Functional Programing in JavaScript

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This page teaches you functional programing in JavaScript.

The programing techniques on this page are not JavaScript basics, but are not advanced “fancy tricks” neither. If you do any serious JavaScript programing, you have to know all of the techniques shown on this page.

JavaScript Function Techniques

Defining a Function

Here's how to define a function:

// defines a function
function f(n) {return n+1;};

Function without 「return」 returns 「undefined」

If you want your function to return a value, you must use the return statement with keyword return. A function without return value, when called, will return the builtin special value undefined. Example:

// function without return statement returns undefined
function f(n) {n;};

console.log(f(3));              // undefined

Pure Function (aka Anonymous Function, lambda)

You can define a function without naming it. Example:

// defines a function without naming it
function (n) {return n+1;};

Apply a Function to a Value

You can apply a function to value directly.

// apply a pure function to value directly
function (n) {return n+1;} (2);   // result value is 3

Function's Value is 「function」

A function definition has a value that represent the function. Its type is “function”.

console.log(
    typeof(
        function f() {return 1;}
    )
);                              // prints 「function」

Assign a Function to Variable

You can assign a function to a variable.

// assign a function to a variable
var f = function (n) {return n+1;};
console.log(f(2)); // prints 3

The above is effectively equivalent to this:

function f(n) {return n+1;};

Function Returning a Function

You can have a function return another function.

// function returning a function
function f(n) {
    return function (x) {return (n.toString() + " and " + x.toString() ); };
}

console.log (f(2) (7)); // prints 「2 and 7」

So, for example, you can define a function f(n) that returns a function g(x) that computes nth power of x.

// function returning a function
function f(n) {
    return function (x) {return Math.pow(x,n); };
}

console.log (f(2) (7)); // prints 49

In the above, we first call f(2), the result is a function that computes x^2. Then, we give this function a argument of 7, so the result is 49.

Recursion

Function can call itself. Here's a example of factorial.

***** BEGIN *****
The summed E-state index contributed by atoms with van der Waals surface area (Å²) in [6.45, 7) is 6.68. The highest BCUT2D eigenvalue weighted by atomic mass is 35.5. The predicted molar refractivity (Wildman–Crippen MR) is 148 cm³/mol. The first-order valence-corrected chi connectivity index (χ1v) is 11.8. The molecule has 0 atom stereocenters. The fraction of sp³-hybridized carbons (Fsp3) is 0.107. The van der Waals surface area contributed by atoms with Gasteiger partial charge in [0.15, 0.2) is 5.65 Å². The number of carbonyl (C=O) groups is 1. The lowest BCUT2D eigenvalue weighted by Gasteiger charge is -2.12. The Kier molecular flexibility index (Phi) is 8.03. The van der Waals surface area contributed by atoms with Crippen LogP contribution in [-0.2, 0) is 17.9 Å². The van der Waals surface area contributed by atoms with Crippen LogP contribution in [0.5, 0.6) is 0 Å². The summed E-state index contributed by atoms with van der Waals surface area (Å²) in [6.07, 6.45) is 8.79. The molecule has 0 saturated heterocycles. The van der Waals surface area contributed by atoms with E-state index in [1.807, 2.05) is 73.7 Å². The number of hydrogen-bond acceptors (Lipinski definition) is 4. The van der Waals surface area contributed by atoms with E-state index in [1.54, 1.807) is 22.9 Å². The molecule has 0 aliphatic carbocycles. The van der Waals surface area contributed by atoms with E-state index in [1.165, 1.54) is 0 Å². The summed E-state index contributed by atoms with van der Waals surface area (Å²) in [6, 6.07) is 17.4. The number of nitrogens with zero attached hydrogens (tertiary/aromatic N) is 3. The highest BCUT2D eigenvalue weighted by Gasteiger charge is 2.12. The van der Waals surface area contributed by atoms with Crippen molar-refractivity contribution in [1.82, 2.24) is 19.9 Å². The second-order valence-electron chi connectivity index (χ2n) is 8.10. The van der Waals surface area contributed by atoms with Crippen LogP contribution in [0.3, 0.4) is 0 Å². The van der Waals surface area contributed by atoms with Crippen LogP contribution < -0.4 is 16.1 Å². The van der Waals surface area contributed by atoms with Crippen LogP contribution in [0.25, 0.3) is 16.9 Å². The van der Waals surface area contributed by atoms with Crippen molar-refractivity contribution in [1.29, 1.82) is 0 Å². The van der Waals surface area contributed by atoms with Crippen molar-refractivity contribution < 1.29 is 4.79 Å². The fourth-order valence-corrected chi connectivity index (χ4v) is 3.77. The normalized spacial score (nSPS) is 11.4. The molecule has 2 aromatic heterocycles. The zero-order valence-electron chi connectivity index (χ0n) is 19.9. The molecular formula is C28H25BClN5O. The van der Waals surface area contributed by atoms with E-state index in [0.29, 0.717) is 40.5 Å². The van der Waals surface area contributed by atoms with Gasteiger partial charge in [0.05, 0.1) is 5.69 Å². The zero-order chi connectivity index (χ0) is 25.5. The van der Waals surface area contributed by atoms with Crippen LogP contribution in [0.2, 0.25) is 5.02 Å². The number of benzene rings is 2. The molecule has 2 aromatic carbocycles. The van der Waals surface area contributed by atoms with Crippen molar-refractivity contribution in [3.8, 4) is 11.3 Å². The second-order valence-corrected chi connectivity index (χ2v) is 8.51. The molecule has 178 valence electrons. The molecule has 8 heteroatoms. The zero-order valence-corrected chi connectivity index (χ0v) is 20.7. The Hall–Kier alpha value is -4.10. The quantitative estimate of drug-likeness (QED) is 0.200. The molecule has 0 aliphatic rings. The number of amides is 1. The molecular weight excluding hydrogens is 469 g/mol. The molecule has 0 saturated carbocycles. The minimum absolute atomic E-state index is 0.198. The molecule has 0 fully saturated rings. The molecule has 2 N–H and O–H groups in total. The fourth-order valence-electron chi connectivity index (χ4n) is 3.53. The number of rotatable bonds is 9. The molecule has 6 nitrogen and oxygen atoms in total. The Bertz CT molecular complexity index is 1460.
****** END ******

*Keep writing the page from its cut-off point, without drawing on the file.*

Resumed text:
function f(n) {
    if (n < 0)  { return -1; }
    if (n == 0) { return 1; } else return (n * f(n - 1));
}

console.log(f(4)); // prints 24. (it's 4×3×2×1)

Function Composition

Because all the above features, JavaScript has some ability to do advanced functional programing. For example, we can define a function (say, simpleFunctionCompose), that takes 2 arguments, each is a function (say, f and g), and simpleFunctionCompose returns a new function whose behavior is equivalent to f(g(x)).

// function composition

// takes two single value functions f(x) and g(x) and returns a
// function that computes f(g(x))
function simpleFunctionCompose(f, g) {
    return function (n) { return f(g(n)); };
}

// test
function h(n) { return n+1;}
function i(n) { return n*2;}

console.log(simpleFunctionCompose(h,i)(3)); // prints 7

A Practical Example: Passing Parameter to a Event Handler

Here's a practical Example. Suppose we have this function that colors a HTML element red:

function ff (myobj) {
    myobj.style.color="red";
}

Now, we want to assign this to a event, so that when mouse hovers over a HTML element, it becomes red. We do this:

var myElements = document.getElementsByClassName("u");

for (var i = 0; i < myElements.length; i++) {
  myElements[i].onmouseover = ff(myElements[i]);
}

When the event happens, our function gets called.

But the above won't work, because the right hand side needs to be a function (the value should be of type function).

The code above evaluates ff(myElements[i]), which makes all the elements red, and returns undefined. When a event happens, it invokes undefined. This is not what we want.

To solve this problem, we need the right hand side to return a function. But if we do this: myElements[i].onmouseover = ff; that won't work neither because our function “ff” needs a argument.

What we can do, is to write a function that takes the argument, and this function returns our function that calls our function with the argument. Like this:

function ff (myobj) {
    myobj.style.color="red";
}

function createHandler( myobj ) {
    return function() {ff(myobj); };
}

var xx = document.getElementsByClassName("u");

for (var ii = 0; ii < xx.length; ii++) {
    xx[ii].onmouseover = createHandler( xx[ii] );
}

Normally, the createHandler is writte inline, like this:

xx[ii].onmouseover = function () { return function() {ff(xx[ii]); }; }

Thanks to Sirko for help. Source stackoverflow.com.

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